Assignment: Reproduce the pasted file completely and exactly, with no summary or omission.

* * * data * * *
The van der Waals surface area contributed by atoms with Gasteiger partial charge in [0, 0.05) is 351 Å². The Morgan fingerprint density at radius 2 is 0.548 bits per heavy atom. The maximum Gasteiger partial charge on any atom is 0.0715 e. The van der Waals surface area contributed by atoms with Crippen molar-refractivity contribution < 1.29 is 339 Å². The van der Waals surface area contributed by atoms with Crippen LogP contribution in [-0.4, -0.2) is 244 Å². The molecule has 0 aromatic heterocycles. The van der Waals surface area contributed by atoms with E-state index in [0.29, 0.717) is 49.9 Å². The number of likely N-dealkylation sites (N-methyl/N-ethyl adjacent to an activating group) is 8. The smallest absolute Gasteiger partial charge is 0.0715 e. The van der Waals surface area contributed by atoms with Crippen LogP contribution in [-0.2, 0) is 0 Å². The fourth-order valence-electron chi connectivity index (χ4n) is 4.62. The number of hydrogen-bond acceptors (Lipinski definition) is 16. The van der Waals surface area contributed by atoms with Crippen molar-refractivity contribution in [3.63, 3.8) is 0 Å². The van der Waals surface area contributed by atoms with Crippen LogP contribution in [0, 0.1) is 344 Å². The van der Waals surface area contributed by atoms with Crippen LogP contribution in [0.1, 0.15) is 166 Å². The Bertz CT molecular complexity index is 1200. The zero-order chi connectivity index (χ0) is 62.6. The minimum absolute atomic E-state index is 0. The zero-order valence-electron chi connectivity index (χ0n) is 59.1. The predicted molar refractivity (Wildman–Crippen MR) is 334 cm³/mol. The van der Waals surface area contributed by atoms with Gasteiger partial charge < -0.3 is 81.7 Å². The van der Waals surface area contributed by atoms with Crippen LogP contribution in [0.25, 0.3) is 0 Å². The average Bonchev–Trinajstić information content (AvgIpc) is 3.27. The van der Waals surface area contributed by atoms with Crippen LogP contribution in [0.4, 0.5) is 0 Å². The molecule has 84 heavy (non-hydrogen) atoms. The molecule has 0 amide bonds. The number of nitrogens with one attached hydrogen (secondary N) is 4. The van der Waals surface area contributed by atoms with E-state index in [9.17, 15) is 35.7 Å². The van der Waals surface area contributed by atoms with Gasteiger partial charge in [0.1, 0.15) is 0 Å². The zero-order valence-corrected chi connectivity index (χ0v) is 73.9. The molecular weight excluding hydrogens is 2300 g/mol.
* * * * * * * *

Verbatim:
The van der Waals surface area contributed by atoms with Gasteiger partial charge in [0, 0.05) is 351 Å². The Morgan fingerprint density at radius 2 is 0.548 bits per heavy atom. The maximum Gasteiger partial charge on any atom is 0.0715 e. The van der Waals surface area contributed by atoms with Crippen molar-refractivity contribution < 1.29 is 339 Å². The van der Waals surface area contributed by atoms with Crippen LogP contribution in [-0.4, -0.2) is 244 Å². The molecule has 0 aromatic heterocycles. The van der Waals surface area contributed by atoms with E-state index in [0.29, 0.717) is 49.9 Å². The number of likely N-dealkylation sites (N-methyl/N-ethyl adjacent to an activating group) is 8. The smallest absolute Gasteiger partial charge is 0.0715 e. The van der Waals surface area contributed by atoms with Crippen LogP contribution in [-0.2, 0) is 0 Å². The fourth-order valence-electron chi connectivity index (χ4n) is 4.62. The number of hydrogen-bond acceptors (Lipinski definition) is 16. The van der Waals surface area contributed by atoms with Crippen molar-refractivity contribution in [3.63, 3.8) is 0 Å². The van der Waals surface area contributed by atoms with Crippen LogP contribution in [0, 0.1) is 344 Å². The van der Waals surface area contributed by atoms with Crippen LogP contribution in [0.1, 0.15) is 166 Å². The Bertz CT molecular complexity index is 1200. The zero-order chi connectivity index (χ0) is 62.6. The minimum absolute atomic E-state index is 0. The zero-order valence-electron chi connectivity index (χ0n) is 59.1. The predicted molar refractivity (Wildman–Crippen MR) is 334 cm³/mol. The van der Waals surface area contributed by atoms with Gasteiger partial charge < -0.3 is 81.7 Å². The van der Waals surface area contributed by atoms with Crippen LogP contribution in [0.25, 0.3) is 0 Å². The average Bonchev–Trinajstić information content (AvgIpc) is 3.27. The van der Waals surface area contributed by atoms with Crippen LogP contribution in [0.4, 0.5) is 0 Å². The molecule has 84 heavy (non-hydrogen) atoms. The molecule has 0 amide bonds. The number of nitrogens with one attached hydrogen (secondary N) is 4. The van der Waals surface area contributed by atoms with E-state index in [9.17, 15) is 35.7 Å². The van der Waals surface area contributed by atoms with Gasteiger partial charge in [0.1, 0.15) is 0 Å². The zero-order valence-corrected chi connectivity index (χ0v) is 73.9. The molecular weight excluding hydrogens is 2300 g/mol.